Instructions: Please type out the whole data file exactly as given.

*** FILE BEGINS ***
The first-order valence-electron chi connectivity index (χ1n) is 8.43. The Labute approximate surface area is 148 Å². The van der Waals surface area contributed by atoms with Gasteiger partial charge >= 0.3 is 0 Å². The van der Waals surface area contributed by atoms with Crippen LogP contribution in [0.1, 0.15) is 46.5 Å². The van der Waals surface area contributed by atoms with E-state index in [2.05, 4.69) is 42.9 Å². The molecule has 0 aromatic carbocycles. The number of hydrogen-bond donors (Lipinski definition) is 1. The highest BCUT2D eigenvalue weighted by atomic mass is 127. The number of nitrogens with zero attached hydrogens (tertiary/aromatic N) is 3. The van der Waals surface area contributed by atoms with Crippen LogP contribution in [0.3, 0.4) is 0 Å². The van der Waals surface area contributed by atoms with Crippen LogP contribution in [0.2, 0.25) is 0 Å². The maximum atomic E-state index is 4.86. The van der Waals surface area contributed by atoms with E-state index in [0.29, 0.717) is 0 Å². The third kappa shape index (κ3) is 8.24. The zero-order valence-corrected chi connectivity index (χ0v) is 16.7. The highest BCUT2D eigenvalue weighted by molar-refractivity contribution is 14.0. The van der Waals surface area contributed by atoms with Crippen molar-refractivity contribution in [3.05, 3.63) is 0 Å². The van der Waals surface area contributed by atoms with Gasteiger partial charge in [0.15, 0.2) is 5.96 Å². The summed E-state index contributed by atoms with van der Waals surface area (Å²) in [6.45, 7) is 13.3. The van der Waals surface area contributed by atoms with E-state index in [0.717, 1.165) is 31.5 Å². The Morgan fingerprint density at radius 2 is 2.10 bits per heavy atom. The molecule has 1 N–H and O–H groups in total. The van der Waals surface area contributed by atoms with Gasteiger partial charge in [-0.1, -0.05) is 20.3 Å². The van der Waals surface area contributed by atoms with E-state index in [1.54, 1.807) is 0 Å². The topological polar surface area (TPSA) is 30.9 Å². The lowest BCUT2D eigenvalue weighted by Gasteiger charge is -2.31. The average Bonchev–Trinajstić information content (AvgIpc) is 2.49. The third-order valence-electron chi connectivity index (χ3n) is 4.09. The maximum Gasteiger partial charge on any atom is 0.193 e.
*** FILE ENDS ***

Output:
The first-order valence-electron chi connectivity index (χ1n) is 8.43. The Labute approximate surface area is 148 Å². The van der Waals surface area contributed by atoms with Gasteiger partial charge >= 0.3 is 0 Å². The van der Waals surface area contributed by atoms with Crippen LogP contribution in [0.1, 0.15) is 46.5 Å². The van der Waals surface area contributed by atoms with E-state index in [2.05, 4.69) is 42.9 Å². The molecule has 0 aromatic carbocycles. The number of hydrogen-bond donors (Lipinski definition) is 1. The highest BCUT2D eigenvalue weighted by atomic mass is 127. The number of nitrogens with zero attached hydrogens (tertiary/aromatic N) is 3. The van der Waals surface area contributed by atoms with Crippen LogP contribution in [0.3, 0.4) is 0 Å². The van der Waals surface area contributed by atoms with Crippen LogP contribution in [0.2, 0.25) is 0 Å². The maximum atomic E-state index is 4.86. The van der Waals surface area contributed by atoms with E-state index in [0.29, 0.717) is 0 Å². The third kappa shape index (κ3) is 8.24. The zero-order valence-corrected chi connectivity index (χ0v) is 16.7. The highest BCUT2D eigenvalue weighted by molar-refractivity contribution is 14.0. The van der Waals surface area contributed by atoms with Crippen molar-refractivity contribution in [3.05, 3.63) is 0 Å². The van der Waals surface area contributed by atoms with Gasteiger partial charge in [0.15, 0.2) is 5.96 Å². The summed E-state index contributed by atoms with van der Waals surface area (Å²) in [6.45, 7) is 13.3. The van der Waals surface area contributed by atoms with E-state index in [0.717, 1.165) is 31.5 Å². The Morgan fingerprint density at radius 2 is 2.10 bits per heavy atom. The molecule has 1 N–H and O–H groups in total. The van der Waals surface area contributed by atoms with Gasteiger partial charge in [-0.1, -0.05) is 20.3 Å². The van der Waals surface area contributed by atoms with E-state index in [1.54, 1.807) is 0 Å². The topological polar surface area (TPSA) is 30.9 Å². The lowest BCUT2D eigenvalue weighted by Gasteiger charge is -2.31. The average Bonchev–Trinajstić information content (AvgIpc) is 2.49. The third-order valence-electron chi connectivity index (χ3n) is 4.09. The maximum Gasteiger partial charge on any atom is 0.193 e.